Facile synthesis of nanocrystalline TiO2 mesoporous microspheres for lithium-ion batteries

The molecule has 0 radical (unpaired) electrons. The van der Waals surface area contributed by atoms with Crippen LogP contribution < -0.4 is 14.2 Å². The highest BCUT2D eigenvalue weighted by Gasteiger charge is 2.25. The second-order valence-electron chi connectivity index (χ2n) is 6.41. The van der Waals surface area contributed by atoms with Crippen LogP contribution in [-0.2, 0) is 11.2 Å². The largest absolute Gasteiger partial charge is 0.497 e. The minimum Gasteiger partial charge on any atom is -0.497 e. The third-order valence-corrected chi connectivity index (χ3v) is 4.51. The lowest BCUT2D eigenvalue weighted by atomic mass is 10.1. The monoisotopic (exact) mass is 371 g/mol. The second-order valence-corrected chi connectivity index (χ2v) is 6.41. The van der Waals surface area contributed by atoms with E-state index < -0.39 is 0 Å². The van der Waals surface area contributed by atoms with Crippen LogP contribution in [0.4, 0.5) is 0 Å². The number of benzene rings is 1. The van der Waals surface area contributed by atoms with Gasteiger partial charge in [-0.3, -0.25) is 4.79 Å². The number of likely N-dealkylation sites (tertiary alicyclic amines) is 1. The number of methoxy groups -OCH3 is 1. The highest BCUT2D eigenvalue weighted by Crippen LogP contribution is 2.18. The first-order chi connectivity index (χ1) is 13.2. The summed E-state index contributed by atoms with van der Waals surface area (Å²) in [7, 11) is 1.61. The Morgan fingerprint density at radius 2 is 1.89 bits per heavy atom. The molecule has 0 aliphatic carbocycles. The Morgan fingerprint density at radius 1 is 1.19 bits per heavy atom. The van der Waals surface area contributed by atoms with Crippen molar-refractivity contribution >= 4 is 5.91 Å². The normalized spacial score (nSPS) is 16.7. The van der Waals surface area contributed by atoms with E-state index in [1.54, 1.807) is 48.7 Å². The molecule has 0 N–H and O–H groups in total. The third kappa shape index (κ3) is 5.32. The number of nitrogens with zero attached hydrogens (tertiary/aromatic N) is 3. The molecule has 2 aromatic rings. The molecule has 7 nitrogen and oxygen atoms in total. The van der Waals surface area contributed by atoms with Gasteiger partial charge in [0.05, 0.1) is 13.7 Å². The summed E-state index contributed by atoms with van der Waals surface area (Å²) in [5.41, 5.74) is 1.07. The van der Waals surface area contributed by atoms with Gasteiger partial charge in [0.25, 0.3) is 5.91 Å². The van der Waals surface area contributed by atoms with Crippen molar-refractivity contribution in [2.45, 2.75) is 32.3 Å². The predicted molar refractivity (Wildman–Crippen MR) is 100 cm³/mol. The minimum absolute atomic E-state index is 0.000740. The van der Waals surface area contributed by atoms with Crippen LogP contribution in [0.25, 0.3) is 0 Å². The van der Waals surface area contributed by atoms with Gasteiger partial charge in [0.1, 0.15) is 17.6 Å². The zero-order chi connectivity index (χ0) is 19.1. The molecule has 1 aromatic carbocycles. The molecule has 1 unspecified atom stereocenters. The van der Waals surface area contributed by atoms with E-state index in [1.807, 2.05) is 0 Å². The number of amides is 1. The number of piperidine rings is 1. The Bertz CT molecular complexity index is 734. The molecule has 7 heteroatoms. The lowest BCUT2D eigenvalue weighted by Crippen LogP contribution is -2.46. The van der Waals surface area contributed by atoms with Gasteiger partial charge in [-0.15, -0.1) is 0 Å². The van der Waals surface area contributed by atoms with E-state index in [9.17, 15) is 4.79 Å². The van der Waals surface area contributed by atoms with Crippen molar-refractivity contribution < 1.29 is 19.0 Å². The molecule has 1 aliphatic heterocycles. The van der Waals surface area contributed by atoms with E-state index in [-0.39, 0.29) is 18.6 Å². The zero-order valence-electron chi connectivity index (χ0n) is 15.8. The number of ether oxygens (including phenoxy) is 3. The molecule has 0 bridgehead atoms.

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TiO2 mesoporous nanocrystalline microspheres assembled from uniform nanoparticles were synthesized by a facile and template-free hydrolytic precipitation route in normal solvent media. The phase structure, morphology, and pore nature were analyzed by X-ray diffraction, transmission electron microscopy, field-emission scanning electron microscopy, and BET measurements. The electrochemical properties were investigated by cyclic voltammetry, constant current discharge-charge tests, and electrochemical impedance techniques. Microspheres with diameters ranging from 0.2 to 1.0 µm were assembled by aggregation of nanosized TiO2 crystallites (~8-15 nm) and yielded a typical type-IV BET isotherm curve with a surface area of ~116.9 m 2 g-1 and a pore size of ~5.4 nm. A simplified model was proposed to demonstrate the nanoparticle packing modes to form the mesoporous structure. The initial discharge capacity reached 265 mAh g -1 at a rate of 0.06 C and 234 mAh g-1 at a rate of 0.12 C. The samples demonstrated high rate capacity of 175 mAh g-1 at 0.6 C and 151 mAh g-1 at 1.2 C even after 50 cycles, and the Coulombic efficiency was approximately 99%, indicating excellent cycling stability and reversibility. Details of the kinetic process of the nanocrystalline mesoporous microspheres electrode reaction from electrochemical impedance spectra provided further insights into the possible mechanisms responsible for the good reversibility and stability. These investigations indicate that TiO2 nanocrystalline mesoporous microspheres might be a promising anode material for high-energy density lithium-ion batteries.
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